An economist is more than just a number cruncher. When an economist testifies in a wrongful death case, the economist plays a crucial role as an expert in how to value and understand what has been lost. An economist can help to answer difficult questions about how much a loved one who has passed on would have made (future earnings) and how to value the services provided by the loved one to the home (valuing homemaking services, home repair, yard care, and childcare services). These questions are difficult because no single person is like another – the values for the services provided and future wages lost when a person dies differ case by case.
Economists not only arrive at initial values that can compensate the family of the deceased loved one for economic losses, but can adjust those values to the present time. For instance, what $100 is worth in five years is not the same as it would be in hand today. Because of inflation, interest, and other factors, what money is awarded to compensate for a loss has to be discounted to "present value." While the calculation to reduce to present value is not always complicated, it can become complex depending on what is being valued and when different experts can disagree about the appropriate interest rates and methodology. For this reason, and others, it is best to have an economist as an expert witness. Some courts require this economic evidence be presented in certain circumstances.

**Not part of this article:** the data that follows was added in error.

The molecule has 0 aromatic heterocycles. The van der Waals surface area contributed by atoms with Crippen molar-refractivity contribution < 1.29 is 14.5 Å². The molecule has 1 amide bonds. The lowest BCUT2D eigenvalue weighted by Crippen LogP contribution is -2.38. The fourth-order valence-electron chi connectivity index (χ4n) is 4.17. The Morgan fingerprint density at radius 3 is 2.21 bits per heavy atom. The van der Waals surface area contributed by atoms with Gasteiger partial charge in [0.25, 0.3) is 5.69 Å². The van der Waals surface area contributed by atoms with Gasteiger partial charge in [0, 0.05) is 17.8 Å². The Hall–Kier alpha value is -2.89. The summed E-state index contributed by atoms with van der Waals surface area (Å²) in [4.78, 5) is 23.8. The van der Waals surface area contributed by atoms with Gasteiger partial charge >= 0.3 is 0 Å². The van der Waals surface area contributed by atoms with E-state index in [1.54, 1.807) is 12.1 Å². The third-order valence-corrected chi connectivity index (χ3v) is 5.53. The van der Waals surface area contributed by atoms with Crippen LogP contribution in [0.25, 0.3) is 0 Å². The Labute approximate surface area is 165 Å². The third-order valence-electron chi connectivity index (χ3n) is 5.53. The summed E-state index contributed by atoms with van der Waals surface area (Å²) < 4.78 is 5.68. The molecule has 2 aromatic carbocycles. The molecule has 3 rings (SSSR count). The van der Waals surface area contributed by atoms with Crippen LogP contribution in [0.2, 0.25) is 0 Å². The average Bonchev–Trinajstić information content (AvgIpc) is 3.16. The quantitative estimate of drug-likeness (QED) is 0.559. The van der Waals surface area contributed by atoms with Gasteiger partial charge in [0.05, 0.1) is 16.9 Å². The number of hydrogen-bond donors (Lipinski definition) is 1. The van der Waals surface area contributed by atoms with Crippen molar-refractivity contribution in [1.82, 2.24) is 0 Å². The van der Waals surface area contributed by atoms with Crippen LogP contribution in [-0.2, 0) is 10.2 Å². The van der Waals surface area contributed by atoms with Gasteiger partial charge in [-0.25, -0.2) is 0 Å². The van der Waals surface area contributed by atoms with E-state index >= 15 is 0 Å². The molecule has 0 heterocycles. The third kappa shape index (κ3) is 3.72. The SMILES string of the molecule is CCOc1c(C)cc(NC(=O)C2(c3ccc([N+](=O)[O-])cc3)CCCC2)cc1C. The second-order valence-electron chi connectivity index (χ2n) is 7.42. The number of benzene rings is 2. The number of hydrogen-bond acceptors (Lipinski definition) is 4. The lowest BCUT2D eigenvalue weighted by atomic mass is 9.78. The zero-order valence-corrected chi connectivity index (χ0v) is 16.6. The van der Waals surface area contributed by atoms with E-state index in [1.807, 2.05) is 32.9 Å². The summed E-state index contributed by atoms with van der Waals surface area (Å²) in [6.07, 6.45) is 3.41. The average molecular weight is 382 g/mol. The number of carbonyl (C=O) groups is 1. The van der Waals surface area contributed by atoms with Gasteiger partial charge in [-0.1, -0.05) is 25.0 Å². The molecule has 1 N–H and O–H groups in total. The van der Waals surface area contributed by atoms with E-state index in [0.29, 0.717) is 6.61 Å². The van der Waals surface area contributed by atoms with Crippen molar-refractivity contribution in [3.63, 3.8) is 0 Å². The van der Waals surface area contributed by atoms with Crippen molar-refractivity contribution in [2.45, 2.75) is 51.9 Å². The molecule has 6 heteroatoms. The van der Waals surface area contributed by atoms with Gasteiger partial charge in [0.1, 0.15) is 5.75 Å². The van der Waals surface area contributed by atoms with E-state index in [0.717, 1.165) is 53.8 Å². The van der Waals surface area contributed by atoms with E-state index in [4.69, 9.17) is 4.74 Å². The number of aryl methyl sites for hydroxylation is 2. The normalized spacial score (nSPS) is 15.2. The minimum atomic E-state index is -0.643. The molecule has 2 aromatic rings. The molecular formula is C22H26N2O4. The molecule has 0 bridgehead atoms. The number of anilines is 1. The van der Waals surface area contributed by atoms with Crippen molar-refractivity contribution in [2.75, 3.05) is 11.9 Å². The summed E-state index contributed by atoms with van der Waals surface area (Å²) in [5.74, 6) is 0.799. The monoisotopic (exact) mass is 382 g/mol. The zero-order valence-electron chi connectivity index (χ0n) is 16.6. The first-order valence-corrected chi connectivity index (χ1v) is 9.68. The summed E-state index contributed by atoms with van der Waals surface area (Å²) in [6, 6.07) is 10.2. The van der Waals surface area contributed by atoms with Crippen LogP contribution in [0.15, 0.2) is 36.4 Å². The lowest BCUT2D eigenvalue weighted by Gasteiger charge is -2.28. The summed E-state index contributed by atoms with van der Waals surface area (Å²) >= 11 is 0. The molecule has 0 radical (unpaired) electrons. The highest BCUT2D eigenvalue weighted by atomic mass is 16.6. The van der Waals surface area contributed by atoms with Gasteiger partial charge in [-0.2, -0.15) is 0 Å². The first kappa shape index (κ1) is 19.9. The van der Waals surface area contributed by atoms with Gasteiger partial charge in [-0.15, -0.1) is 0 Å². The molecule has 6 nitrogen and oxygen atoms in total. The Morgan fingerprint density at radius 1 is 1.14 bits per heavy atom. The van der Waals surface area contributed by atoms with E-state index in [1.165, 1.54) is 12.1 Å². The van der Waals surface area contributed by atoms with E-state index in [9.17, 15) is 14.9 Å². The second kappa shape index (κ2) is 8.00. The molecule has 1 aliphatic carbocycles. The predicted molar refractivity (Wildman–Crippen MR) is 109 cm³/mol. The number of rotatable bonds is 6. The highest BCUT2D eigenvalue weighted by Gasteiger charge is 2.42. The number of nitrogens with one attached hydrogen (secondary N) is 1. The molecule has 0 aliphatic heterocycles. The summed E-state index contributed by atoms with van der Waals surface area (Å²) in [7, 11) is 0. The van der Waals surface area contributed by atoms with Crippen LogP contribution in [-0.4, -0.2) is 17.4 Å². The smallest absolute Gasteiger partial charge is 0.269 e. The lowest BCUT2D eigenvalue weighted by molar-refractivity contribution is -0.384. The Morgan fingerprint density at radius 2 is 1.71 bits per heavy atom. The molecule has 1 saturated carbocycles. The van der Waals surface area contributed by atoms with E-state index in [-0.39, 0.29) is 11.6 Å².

An experienced lawyer can properly evaluate an economist to ensure that the economist has the proper style and skill to reach a jury. An economist needs to be able to accurately and clearly explain the financial issues in the case. Knowing when to hire an economist, knowing how to prepare them, and knowing which economist to use (typically a professor from a local university) are the stock and trade of the best injury lawyers who are experienced in handling wrongful death cases. The top lawyers also know how to convey the feeling and emotion of the family’s grief, beyond the numbers, as the economic loss is usually just part of the harm to the surviving spouse and/or children.